Google's Matt Cutts is the superhero of combating webspam. Certainly he doesn't work alone at the offices of Google; he has what is known as the webspam team. But this isn't "The Avengers"; Cutts is the star of his own movie.
Of course, there are more people fighting webspam. Duane Forrester is one of those people; he's the Cutts of Bing.
Forrester's name recognition is much less widespread than Cutts'. This is simply due to the fact that Google hoards such an inordinately large share of the search market. This also might be due to the fact that Cutts releases an average of two to three videos per week, videos in which he takes the time to answer burning SEO questions. Even though he is a regular at conferences and is hardly averse to doing interviews, Forrester simply doesn't have Cutts' visibility.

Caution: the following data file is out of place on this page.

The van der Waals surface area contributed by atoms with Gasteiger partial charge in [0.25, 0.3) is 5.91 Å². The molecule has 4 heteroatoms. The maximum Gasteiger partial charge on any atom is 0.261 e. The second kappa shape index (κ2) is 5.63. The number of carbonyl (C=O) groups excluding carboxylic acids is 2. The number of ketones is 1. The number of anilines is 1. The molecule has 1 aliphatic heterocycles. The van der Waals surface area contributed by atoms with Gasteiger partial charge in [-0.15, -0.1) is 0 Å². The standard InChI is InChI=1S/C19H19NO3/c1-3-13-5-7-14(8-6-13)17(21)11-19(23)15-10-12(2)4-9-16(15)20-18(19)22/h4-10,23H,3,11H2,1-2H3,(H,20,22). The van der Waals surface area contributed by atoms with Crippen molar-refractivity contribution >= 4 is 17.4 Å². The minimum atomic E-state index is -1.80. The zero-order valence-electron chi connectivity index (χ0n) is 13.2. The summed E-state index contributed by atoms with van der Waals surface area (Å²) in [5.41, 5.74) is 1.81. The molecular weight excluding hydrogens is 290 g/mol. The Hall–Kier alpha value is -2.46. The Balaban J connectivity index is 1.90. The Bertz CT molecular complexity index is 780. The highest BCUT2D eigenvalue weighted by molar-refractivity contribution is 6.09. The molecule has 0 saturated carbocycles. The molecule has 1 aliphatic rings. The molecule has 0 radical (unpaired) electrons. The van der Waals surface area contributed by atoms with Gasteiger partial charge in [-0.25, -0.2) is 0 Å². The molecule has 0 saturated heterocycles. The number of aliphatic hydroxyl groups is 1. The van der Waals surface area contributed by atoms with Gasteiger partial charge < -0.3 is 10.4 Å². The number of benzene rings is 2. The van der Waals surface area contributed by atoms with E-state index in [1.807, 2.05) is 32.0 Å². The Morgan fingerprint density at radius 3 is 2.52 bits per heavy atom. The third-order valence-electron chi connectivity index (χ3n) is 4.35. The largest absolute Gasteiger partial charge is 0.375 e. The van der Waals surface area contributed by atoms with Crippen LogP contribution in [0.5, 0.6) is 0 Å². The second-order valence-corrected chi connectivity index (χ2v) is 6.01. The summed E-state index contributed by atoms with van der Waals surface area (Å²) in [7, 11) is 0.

A lot of what Forrester says can get lost in the shuffle, but every now and again he will make a bold pronouncement that pricks our ears.
What he said on May 9 of this year is as good an example of that as any. Let me draw your attention to myth number seven in particular.Links are all I need
While important as a vote of confidence for the content they point to, there is simply so much link spam these days that it’s tough to know where to turn. Obviously buying links is a dead end, and it doesn’t matter how you split this hair: sharing, encouraging, incentivizing, buying – it’s all the same. You want links to surprise you. You should never know in advance a link is coming, or where it’s coming from. If you do, that’s the wrong path. Links are part of the bigger picture. You want them, but you want them to be natural. If an engine sees you growing tem naturally, you’re rewarded with rankings. If they see you growing them unnaturally, you’re rewarded with penalties.
First off, let me say that I concur that "links are all I need" is a ludicrous myth. I myself am a link builder, and I certainly can't overemphasize enough the value that link equity provides in attaining visibility in the SERPs, but they are far from the only ranking factor. There are some 200